Summary: The Transfiguration helps us look beyond our decaying, earthly existence to our metamorphosis into joyful, bright children of God

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What does life look like beyond the grave?


Let’s examine our transformation now and its eternal result.


We will look at the transfiguration in Matthew 17:1-9 and its application in transforming our lives today.

Matthew 17:1 Six days later Jesus took Peter and the two brothers, James and John, and led them up a high mountain to be alone. 2 As the men watched, Jesus’ appearance was transformed so that his face shone like the sun, and his clothes became as white as light. 3 Suddenly, Moses and Elijah appeared and began talking with Jesus. 4 Peter exclaimed, “Lord, it’s wonderful for us to be here! If you want, I’ll make three shelters as memorials—one for you, one for Moses, and one for Elijah.” 5 But even as he spoke, a bright cloud overshadowed them, and a voice from the cloud said, “This is my dearly loved Son, who brings me great joy. Listen to him.” 6 The disciples were terrified and fell face down on the ground. 7 Then Jesus came over and touched them. “Get up,” he said. “Don’t be afraid.” 8 And when they looked up, Moses and Elijah were gone, and they saw only Jesus. 9 As they went back down the mountain, Jesus commanded them, “Don’t tell anyone what you have seen until the Son of Man has been raised from the dead.”

Holy Bible, New Living Translation, copyright © 1996, 2004, 2015 by Tyndale House Foundation. Used by permission of Tyndale House Publishers Inc., Carol Stream, Illinois 60188. All rights reserved.

Matthew 17:1 The Numbers Game

Is church success about a large attendance? That can be a dangerous criterion. False prophets can draw large crowds (Luke 6:26; 2 Timothy 4:3-4; Matthew 7:13-14). Numbers alone prove nothing. Jesus rarely taught thousands, occasionally a hundred plus, most often a dozen or so and sometimes just three as we read in Matthew 17:1. Is quality time with a dozen and occasionally three key disciples a model for discipleship in churches? Is it a pastor’s job to spend equal time with a large group of individuals or intense time with a few? Is it then up to those few to care for the rest of the flock?

Matthew 17:2 Transformed Lives

In Matthew 17:2, we read that Jesus was transfigured or transformed (µeteµ??f???, metemorphothe) on a mount. This is the same word used in the letter to the Romans about us being “transformed” by the renewing of our minds (Romans 12:2). Are we being inwardly “transformed” into the image of Christ (2 Corinthians 3:18)? Is transformation occurring in us? As Peter, James and John saw the transfiguration a transformation was happening to them. Moses’ face shone like the sun after being close to God. Will our lives also shine? Is a life that is close to God a shining light in a dark world that will soon shine forever?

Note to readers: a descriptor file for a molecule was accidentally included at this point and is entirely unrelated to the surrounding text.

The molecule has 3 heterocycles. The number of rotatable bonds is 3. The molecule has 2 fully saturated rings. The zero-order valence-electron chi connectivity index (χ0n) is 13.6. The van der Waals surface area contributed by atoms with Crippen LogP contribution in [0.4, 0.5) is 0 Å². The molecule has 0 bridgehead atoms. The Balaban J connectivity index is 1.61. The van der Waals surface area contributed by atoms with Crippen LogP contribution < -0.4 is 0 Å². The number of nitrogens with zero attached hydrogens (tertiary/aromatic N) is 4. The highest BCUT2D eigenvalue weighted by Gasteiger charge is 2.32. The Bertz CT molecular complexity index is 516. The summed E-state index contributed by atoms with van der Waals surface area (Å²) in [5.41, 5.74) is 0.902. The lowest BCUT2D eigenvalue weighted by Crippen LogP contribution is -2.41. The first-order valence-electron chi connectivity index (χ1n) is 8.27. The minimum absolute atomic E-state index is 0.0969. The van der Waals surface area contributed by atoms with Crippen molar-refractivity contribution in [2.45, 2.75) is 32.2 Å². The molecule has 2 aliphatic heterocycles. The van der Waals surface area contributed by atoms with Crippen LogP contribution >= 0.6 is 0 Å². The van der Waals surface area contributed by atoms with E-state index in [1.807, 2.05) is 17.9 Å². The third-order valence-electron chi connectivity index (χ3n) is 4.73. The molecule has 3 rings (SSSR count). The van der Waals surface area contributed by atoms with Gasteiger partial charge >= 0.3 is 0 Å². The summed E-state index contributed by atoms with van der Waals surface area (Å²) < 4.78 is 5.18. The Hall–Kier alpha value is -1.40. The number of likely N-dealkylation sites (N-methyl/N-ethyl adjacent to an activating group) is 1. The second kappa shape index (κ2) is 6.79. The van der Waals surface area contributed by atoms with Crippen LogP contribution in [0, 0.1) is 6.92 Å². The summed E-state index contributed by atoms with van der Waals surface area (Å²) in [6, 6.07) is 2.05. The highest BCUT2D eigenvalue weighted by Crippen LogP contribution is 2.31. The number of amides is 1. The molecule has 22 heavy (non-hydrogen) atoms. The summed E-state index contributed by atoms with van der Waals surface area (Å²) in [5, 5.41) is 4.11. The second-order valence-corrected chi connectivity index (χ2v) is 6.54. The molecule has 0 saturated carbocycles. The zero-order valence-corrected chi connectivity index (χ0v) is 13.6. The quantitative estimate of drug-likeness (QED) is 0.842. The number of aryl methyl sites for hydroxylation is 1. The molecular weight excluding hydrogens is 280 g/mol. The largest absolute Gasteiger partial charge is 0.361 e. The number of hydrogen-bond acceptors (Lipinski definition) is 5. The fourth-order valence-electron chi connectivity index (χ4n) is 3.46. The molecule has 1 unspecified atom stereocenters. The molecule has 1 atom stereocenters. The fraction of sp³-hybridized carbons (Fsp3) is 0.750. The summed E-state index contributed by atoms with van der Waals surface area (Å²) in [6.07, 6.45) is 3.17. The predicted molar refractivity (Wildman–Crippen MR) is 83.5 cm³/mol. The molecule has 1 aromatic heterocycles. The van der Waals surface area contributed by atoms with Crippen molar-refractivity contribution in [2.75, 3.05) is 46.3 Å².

Matthew 17:3 Preview of our Eternity

Was the story of Moses and Elijah talking with Christ on the mount in Matthew 17:3, a vision of the future or present reality? Both Moses and Elijah had prophesied the coming of the Messiah during their lives on earth. But, weren’t these men dead and buried, still awaiting a future resurrection? Such questions assume that there is time in a timeless eternity. Don’t our arguments about waiting for a future resurrection versus going to heaven after death fall silent when we realize that there is no time in eternity? Can we who live in a world restrained by time, really explain heaven, resurrection and eternal life in earthly terms?

Matthew 17:4 Peter’s Impetuosity

As Peter saw a vision of Moses and Elijah talking with Jesus, in Matthew 17:4 we see him acting impetuously, which was his personality. A tabernacle is a shelter, similar to what many Jews still make today in their backyards for the Feast of Tabernacles. They can be quickly made from branches and leaves. Was Peter asking, let me build some shelters from the hot sun and rain so you can stay awhile? Are we sometimes also impulsive with our opinions and suggestions? How often do we rush into decisions rashly and then later ask God to bless the decision that we have made without asking for divine guidance?

Matthew 17:5 Keep on Listening to Him

On the mount of transfiguration, we are not told what Moses and Elijah discussed with Jesus, but we are told what God said in Matthew 17:5. A cloud covered them and God spoke from the cloud. He said these important and familiar words, This is my beloved Son, in whom I am well pleased; hear ye him. The present imperative active voice of the original Greek can be translated as: “you [plural] keep on listening to him.” What about motivational preaching with homey philosophy? To “keep on listening to him,” shouldn’t we be in a church where his words are rehearsed in our hearing and his words are the focus?

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